“Yes,” Rin repeats.
“And what about you? Would you have made it?”
Rin’s head drops. “No…Maybe. I don’t know.”
“Exactly,” Haru exhales forcefully. “You don’t know. We don’t know.”
“But they said –“
Haru cuts him off again. “I don’t care what they said.”
Rin does, though. He shakes his head, looking back up to meet Haru’s gaze. “They’re right,” Rin declares. And he believes it.
Haru can see it now, reflected in Rin’s eyes. That day, two months ago now.
They’d been in different heats, barrel seated for prelims. Only the top eight could make finals, and neither of them doubted that they’d find themselves in that number.
They’d been the favorites. Though their times weren’t the fastest, they’d showed the most improvement, the most potential of all sixteen hopefuls.
Ten of them had a real shot. Ten of them for the eight spots. Eight spots which would determine which two of them would find themselves on that most coveted of world stages, here in their home country.
The hopes had rested on his and Rin’s shoulders.
Rin, who had placed third in the 100 Fly at worlds just a year prior. And Haru who had taken the national championship in the 200 Free. They had more races than just the 100 Free, but the only one that had mattered to Haru – the only one that had mattered to Rin – had been that.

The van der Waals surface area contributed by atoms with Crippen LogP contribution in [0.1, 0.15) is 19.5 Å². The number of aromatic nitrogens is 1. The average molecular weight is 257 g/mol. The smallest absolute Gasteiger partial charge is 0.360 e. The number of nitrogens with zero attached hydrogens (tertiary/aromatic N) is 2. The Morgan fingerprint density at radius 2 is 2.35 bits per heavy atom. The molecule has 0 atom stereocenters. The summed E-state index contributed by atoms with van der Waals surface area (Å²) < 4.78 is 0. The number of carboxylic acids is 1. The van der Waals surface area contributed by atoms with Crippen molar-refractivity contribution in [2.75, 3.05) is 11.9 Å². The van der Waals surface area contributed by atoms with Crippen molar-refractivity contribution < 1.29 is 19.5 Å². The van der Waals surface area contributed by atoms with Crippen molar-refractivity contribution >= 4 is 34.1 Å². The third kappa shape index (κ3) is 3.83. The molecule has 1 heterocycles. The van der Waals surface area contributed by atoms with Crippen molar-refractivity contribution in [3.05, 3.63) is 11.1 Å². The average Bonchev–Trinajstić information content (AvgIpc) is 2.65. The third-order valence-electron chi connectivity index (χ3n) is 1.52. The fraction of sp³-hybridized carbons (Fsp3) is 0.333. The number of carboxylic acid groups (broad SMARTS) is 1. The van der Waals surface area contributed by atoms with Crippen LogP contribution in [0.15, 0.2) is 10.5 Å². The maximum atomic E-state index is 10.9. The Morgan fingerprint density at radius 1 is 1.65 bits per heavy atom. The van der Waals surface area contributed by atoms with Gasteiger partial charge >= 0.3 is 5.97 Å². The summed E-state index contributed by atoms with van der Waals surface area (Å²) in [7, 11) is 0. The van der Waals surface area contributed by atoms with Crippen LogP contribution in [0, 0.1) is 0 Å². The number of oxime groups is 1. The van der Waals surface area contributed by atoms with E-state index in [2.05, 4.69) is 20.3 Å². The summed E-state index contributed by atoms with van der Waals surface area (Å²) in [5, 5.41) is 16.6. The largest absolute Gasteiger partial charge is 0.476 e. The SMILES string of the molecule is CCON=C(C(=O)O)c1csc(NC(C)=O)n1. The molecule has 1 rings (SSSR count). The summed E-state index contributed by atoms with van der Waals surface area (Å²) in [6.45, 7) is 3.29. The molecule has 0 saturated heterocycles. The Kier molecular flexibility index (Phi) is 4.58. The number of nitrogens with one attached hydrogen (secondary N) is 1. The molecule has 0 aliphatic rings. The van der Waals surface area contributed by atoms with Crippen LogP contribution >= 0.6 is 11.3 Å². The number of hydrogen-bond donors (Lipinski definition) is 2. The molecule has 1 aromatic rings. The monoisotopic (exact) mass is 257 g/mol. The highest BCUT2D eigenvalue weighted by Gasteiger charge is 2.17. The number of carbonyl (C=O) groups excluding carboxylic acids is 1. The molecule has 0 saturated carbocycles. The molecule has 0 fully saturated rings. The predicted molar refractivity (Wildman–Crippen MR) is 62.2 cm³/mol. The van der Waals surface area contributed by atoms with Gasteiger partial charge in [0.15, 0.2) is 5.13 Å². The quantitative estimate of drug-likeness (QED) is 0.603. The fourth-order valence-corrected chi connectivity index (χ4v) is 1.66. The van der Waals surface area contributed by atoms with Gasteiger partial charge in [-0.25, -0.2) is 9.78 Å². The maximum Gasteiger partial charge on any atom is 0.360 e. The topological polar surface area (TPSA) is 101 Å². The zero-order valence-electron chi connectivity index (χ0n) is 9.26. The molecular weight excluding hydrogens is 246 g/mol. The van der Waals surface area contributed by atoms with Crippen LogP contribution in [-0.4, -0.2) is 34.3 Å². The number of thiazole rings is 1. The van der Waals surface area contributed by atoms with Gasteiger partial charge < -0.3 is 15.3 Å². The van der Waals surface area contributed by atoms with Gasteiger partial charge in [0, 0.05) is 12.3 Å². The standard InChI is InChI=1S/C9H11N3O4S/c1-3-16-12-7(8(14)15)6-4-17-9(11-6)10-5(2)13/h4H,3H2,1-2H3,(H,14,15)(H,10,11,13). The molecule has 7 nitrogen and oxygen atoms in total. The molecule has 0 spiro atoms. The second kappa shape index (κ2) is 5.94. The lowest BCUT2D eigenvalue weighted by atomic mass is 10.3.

And it had been first.
Haru had gone first. Ten of them had a real chance, but only eight of them would make it. And he and Rin had peaked too soon. He’d placed fifth in his heat, touching just under his personal best.
Rin had collapsed under the pressure.
His own 100 Free had gone better than Haru’s. Rin hit his personal best exactly, not a millisecond faster, and had come in sixth in his own heat.
It shouldn’t have been the end. But Haru had been touched out in the finals of his 200, and Rin hadn’t even come close to a personal best in his Fly or IM.
The articles came out before finals ended.
“I bought us a house,” Rin admitted when Haru had suggested they get away from it all. “It was supposed to be a surprise.” Escaping Tokyo was intended to stop Rin from withdrawing into himself again.
Haru hadn’t realized that following Rin to the little house on the northern coast would make Rin disappear.
He’s been quiet too long. Rin’s eyebrows fall, his eyes watering. “Do you hate me?”
“No,” Haru answers softly.
“Do you hate swimming?” Rin asks, voice shaking dangerously.
“No,” Haru repeats. “Do you?”
Rin shakes his head.
Two months is enough time. Sixty-two days is enough space. Haru leans in, cupping Rin’s cheek in his palm. “Four years isn’t so long.”
“It was supposed to be here,” Rin insists. “It was supposed to be Tokyo.”
Haru shakes his head. Rin doesn’t understand. They’ve always done things at their own pace, moving simultaneously too fast and too slow for the rest of the world to keep up. “It doesn’t have to be Tokyo,” Haru promises him gently. It doesn’t have to be the Olympics at all.
But for Rin, it does.
“But…” Rin trails off, no better argument than the one he already presented.
“I’d like to see Paris,” Haru tells him.
Rin lets out a single laugh, left eye overflowing before the right. “Because it’s romantic, right?” he murmurs.
Haru leans forward, pushing their foreheads together. Rin doesn’t pull away. “Something like that.”
When Rin tilts his head, pressing their lips together, it’s shaky and unpracticed. Haru wouldn’t trade it for a hundred gold medals.